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Friday, November 1, 2002
   

From the Outside Looking In

 

By Alexa Llewellyn

 

Call_alexa@sfcall.com

 
   

Starting at the Beginning

Or, Why Should the Progressive Care About the School Board Race?

With a 234-page votersí booklet, many races and initiatives compete for voters' attention. But one of the key races for Progressives in San Francisco is the race for three slots on the San Francisco School Board. Here are my reasons for asking Progressives to vote in this race:

1. To create a more progressive future in the San Francisco, you have to start with the cityís future leaders.

2. One of the largest employers in the city is the San Francisco Unified School District. Currently, after four years, a teacher in a public school in San Francisco makes $42,000. Within four years, prison guards make $70,000 per year. Since larger employers help influence the level of salaries and benefits that smaller employers give to their employees, a board that supports teachers and support staff can influence other wage levels in the city.

3. The key time to absorb information about the environment, arts, and other cultures is during the school years. A board that believes in protecting the environment, respecting other cultures, and helping students will foster a more caring community in the future.

4. Starting in kindergarten, there is an education opportunity gap. Some children come with basic knowledge about the alphabet, colors, and shapes. Some children do not. This gap widens as the children who donít come to kindergarten with the basics fall further and further behind those who do. A progressive school board would work with parents to offer a quality pre-K education program, giving all students to an equal and better footing for a brighter future.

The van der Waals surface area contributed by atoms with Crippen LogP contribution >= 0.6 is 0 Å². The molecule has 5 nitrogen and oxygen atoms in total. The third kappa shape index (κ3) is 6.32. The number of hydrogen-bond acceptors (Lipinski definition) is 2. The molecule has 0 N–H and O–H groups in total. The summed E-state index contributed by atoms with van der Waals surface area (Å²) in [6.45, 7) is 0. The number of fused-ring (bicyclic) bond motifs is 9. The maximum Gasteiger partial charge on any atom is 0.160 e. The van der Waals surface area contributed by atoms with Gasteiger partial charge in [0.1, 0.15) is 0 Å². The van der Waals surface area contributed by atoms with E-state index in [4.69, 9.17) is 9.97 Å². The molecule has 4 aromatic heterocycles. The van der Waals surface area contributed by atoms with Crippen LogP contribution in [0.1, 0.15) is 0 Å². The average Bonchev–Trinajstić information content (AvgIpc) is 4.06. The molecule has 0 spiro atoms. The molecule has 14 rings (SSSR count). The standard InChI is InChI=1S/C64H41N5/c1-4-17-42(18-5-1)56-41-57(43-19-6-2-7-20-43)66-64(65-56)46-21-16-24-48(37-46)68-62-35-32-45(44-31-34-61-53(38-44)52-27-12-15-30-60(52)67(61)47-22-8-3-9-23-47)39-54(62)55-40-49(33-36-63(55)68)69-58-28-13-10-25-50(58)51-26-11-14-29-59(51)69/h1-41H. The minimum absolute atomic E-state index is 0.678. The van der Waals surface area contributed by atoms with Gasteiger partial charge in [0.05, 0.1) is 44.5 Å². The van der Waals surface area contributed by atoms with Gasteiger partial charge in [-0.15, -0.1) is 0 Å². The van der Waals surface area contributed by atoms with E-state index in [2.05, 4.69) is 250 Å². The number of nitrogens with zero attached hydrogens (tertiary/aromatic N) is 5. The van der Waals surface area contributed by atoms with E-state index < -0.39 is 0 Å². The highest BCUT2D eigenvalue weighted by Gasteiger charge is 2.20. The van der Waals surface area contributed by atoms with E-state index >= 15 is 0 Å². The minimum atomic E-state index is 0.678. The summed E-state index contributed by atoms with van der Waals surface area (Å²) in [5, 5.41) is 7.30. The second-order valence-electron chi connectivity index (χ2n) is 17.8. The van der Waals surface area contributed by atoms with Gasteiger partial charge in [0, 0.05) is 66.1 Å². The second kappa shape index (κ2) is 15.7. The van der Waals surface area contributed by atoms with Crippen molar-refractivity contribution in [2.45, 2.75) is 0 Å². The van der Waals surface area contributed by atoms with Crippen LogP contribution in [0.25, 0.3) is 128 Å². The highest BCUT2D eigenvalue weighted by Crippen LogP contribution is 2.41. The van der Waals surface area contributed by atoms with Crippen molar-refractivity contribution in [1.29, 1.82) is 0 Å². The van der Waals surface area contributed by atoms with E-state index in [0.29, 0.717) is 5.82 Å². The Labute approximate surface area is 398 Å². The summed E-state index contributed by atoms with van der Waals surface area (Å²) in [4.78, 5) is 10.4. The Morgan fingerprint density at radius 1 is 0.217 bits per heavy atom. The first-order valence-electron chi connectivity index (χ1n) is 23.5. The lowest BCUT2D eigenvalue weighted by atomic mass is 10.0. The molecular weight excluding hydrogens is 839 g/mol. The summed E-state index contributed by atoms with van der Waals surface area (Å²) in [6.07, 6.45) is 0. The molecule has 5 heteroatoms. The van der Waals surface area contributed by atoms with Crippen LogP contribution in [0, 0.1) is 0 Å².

5. The young adults who are left behind by an uncaring school district are the same ones found on the street corners and at the county jail. Those who have been marginalized by the school district's discriminatory expulsion practices, inadequate resources in remedial tutoring, and a lack of a GED program at the Youth Guidance Center are the same ones who have found that the only way for them to get ahead in life is through a life of crime.

6. A progressive school board could form the basis for a community of civic-minded, critically thinking citizens who are interested in working together for a better San Francisco instead of creating young experts in taking standardized tests and thinking inside the box.

I recommend two outstanding candidates, Sarah Lipson and Whitney Leigh. Sarah has served as a teacher and a substitute teacher at West Portal as well as a mentor for teenaged girls at Phoenix High School (for those who have had been expelled from other schools). Whitney was a public defender for youths for ten years in Santa Clara and San Francisco counties and is currently a member of the Juvenile Justice Advisory Commission. Both have been endorsed by the Harvey Milk Democratic Club, San Francisco League of Conservation Voters, Jeff Adachi, Supervisor Aaron Peskin, Supervisor Matt Gonzalez, School Board Member Eric Mar, and School Board Member Mark Sanchez.

To get more information on Sarah and Whitney, go to www.sarahlipson.com and www.whitneyleigh.com.